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What to do about acne

You’ve been there: You wake up before an important event or meeting with a blemish on your face. You thought you’d outgrown acne.

Acne is the most common skin problem

According to the National Institute of Arthritis and Musculoskeletal and Skin Diseases (NIAMS), acne is a disorder of the skin’s oil glands that results in plugged pores and outbreaks commonly
called pimples or zits. Nearly 17 million Americans are afflicted, making it the most common skin malady. And while acne is not a serious health threat, no one will argue that it’s annoying.

Causes of acne

Genetic factors, changes in hormones and other factors may bring on acne. Oil-based makeup, suntan oil, hair gels and sprays, stress and too much sun exposure don’t help. Studies have shown that up
to 70 percent of women notice increased acne the week before a period. And squeezing, picking or harsh scrubbing can worsen symptoms.

Acne doesn’t discriminate

Both men and women get acne. However, because men tend to have more skin oils, they may have it worse. Your family history may also play a role; if your parents were subject to skin irritations,
you may be, too. If your teen is struggling with acne, you should know that by their mid-teens, more than 40 percent of adolescents may have conditions severe enough to require a physician’s

“We are seeing acne symptoms in children as early as ages nine to 11,” says dermatologist Gwyn Londeree, M.D., of The Ohio State University Medical Center. “So, I tell parents to seek professional
help — especially if you see emotional, psychological or social impacts on your child. Another good indicator is if you see any scarring — these scars can be permanent, so you want treatment

On the bright side, it’s a myth that foods like chocolate and French fries cause or worsen acne. So, you can enjoy these foods on occasion within a balanced, healthy diet.

So how should you treat acne?

Advances in research and treatments have made acne more controllable. Since it can have many forms, your doctor can design an individual care plan for successful control.

“Mild acne may clear up by washing your face twice a day with a mild antibacterial cleanser,” says Robin Smalley, independent sales director for Mary Kay Cosmetic Company. “People with acne may
also need to review their cosmetics choices for a customized approach to skin care. For treating blemishes, you may apply a blemish control toner — this clear liquid goes just where the spots are.
Another option is an acne treatment gel.”

Common over-the-counter acne treatments include benzoyl peroxide, resorcinol and salicylic acid, available in gels, lotions, creams, soaps or pads. But be careful: Some folks experience side
effects such as skin irritation, burning or redness. Astringents are not recommended unless the skin is very oily, and even then should be used only on oily spots.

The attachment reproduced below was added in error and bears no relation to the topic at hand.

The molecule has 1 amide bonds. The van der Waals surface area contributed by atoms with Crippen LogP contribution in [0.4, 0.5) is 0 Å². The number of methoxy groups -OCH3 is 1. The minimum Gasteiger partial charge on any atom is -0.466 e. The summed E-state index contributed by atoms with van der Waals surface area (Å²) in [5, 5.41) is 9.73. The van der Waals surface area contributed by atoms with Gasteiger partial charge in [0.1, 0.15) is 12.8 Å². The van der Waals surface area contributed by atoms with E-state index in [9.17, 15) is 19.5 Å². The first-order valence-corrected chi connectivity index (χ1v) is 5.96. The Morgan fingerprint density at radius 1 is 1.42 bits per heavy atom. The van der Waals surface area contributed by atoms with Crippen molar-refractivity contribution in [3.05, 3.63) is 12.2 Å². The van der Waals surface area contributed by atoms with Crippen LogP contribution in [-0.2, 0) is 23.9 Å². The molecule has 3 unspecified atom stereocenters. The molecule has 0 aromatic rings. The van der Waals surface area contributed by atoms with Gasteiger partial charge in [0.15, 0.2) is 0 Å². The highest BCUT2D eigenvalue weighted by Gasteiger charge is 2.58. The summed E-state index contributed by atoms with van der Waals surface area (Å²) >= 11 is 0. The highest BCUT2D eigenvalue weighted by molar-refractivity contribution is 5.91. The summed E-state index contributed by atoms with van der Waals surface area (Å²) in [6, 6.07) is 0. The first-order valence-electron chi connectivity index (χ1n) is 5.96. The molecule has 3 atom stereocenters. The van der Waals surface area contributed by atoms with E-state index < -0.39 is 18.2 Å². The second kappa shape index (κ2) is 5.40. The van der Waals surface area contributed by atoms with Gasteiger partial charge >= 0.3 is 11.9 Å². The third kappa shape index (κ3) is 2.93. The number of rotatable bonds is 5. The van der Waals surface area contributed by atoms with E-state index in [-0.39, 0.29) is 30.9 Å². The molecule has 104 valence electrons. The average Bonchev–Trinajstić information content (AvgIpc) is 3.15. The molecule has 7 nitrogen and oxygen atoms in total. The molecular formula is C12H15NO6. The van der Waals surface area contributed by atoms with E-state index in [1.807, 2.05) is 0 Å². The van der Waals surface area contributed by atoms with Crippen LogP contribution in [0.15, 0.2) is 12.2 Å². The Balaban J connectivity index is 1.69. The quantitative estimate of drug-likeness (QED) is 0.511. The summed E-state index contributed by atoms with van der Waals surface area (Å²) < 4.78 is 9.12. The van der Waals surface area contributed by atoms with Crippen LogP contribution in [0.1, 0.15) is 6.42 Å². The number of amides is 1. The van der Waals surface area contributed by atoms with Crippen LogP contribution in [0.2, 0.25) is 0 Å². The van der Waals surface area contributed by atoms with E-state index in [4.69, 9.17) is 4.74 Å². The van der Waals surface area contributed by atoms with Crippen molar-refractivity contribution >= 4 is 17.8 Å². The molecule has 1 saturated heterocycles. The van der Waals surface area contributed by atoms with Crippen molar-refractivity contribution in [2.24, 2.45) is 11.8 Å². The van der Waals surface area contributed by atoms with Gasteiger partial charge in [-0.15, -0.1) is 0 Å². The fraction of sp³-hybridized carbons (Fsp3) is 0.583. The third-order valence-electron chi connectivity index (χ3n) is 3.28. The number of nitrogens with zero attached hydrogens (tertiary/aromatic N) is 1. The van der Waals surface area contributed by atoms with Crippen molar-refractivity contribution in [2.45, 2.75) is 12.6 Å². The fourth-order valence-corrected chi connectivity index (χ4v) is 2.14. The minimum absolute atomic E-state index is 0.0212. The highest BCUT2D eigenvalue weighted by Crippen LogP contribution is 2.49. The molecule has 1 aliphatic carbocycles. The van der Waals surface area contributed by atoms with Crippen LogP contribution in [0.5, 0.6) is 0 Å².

“There are also a variety of antibiotics that can be used to treat acne,” adds Dr. Londeree. “You have to keep the right perspective in using these medicines because acne is considered a chronic
condition; it’s not like an infection that will clear up and not come back.”

Retinoids are prescription creams rubbed on the skin once a day. Dermatologists also provide other skin treatments such as chemical peels and laser resurfacing. “While peels and lasers are optional
treatments, some are not covered by insurance plans and require repetition to be effective in the long-term,” adds Londeree.

Know your skin type

“Before you buy skin care products, know your skin type,” says Robin. “A variety of skin care products is available for each individual’s customized routine. We can develop a care plan that works
best for your unique skin type.”

For oily skin, dermatologists recommend a gel-based product and for dry skin, a cream. If you are like many with combination skin, choose the product that works best on the affected area. If your
acne flares up in the oily spots, choose a gel; if it’s the dry skin that gets the zits, choose a cream.

The more sensitive your skin, the lower concentration of active ingredient you will need. Choosing a product that is too strong could make the situation worse by over-drying and causing the skin to
increase oil production — causing more acne. If you have sensitive skin, stick with the milder formulations.

“The key to over-the-counter [products] is reading the label,” says Dr. Londeree. “Be sure to watch for alcohol and use with caution since it can dry the skin. Creamy washes are good. Again, it’s a
bit of a try-and-see with each individual’s skin type.”

Here are just a few products to look for in the fight against zits!

Naturally Clear uses health-enhancing practices to improve your skin. Their products are based on a natural approach addressing inner and outer balances to promote skin healing gently and
effectively. To learn more, visit

Mary Kay Skin Care Blemish Control Toner helps manage mild or occasional acne by keeping skin free of excess oil, reducing the number of blackheads and pimples. Mary Kay has more than 1.3 million
Independent Beauty Consultants and customers in more than 30 markets worldwide. To find a consultant, call 1-800-MARY KAY or visit

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